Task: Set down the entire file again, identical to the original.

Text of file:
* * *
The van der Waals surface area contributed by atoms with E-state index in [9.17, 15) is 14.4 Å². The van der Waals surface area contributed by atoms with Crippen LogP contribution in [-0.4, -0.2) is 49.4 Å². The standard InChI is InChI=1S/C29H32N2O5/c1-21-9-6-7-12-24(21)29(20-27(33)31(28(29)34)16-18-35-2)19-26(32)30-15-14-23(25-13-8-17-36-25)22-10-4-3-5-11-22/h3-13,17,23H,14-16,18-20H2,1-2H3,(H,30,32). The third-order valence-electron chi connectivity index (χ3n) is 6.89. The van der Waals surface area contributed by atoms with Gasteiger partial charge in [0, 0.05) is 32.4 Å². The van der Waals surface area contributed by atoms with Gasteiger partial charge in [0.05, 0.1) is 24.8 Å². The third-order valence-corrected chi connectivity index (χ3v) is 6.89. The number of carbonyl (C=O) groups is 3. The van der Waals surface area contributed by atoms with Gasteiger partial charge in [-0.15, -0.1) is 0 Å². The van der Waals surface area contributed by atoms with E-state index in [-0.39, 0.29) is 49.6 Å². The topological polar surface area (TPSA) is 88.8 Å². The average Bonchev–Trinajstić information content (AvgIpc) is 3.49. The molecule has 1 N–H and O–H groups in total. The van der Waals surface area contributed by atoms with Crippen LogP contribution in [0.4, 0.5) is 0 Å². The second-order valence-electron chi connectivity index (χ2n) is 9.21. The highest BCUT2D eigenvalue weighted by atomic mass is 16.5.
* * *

The van der Waals surface area contributed by atoms with E-state index in [9.17, 15) is 14.4 Å². The van der Waals surface area contributed by atoms with Crippen LogP contribution in [-0.4, -0.2) is 49.4 Å². The standard InChI is InChI=1S/C29H32N2O5/c1-21-9-6-7-12-24(21)29(20-27(33)31(28(29)34)16-18-35-2)19-26(32)30-15-14-23(25-13-8-17-36-25)22-10-4-3-5-11-22/h3-13,17,23H,14-16,18-20H2,1-2H3,(H,30,32). The third-order valence-electron chi connectivity index (χ3n) is 6.89. The van der Waals surface area contributed by atoms with Gasteiger partial charge in [0, 0.05) is 32.4 Å². The van der Waals surface area contributed by atoms with Gasteiger partial charge in [0.05, 0.1) is 24.8 Å². The third-order valence-corrected chi connectivity index (χ3v) is 6.89. The number of carbonyl (C=O) groups is 3. The van der Waals surface area contributed by atoms with Gasteiger partial charge in [-0.15, -0.1) is 0 Å². The van der Waals surface area contributed by atoms with E-state index in [-0.39, 0.29) is 49.6 Å². The topological polar surface area (TPSA) is 88.8 Å². The average Bonchev–Trinajstić information content (AvgIpc) is 3.49. The molecule has 1 N–H and O–H groups in total. The van der Waals surface area contributed by atoms with Crippen LogP contribution in [0.4, 0.5) is 0 Å². The second-order valence-electron chi connectivity index (χ2n) is 9.21. The highest BCUT2D eigenvalue weighted by atomic mass is 16.5.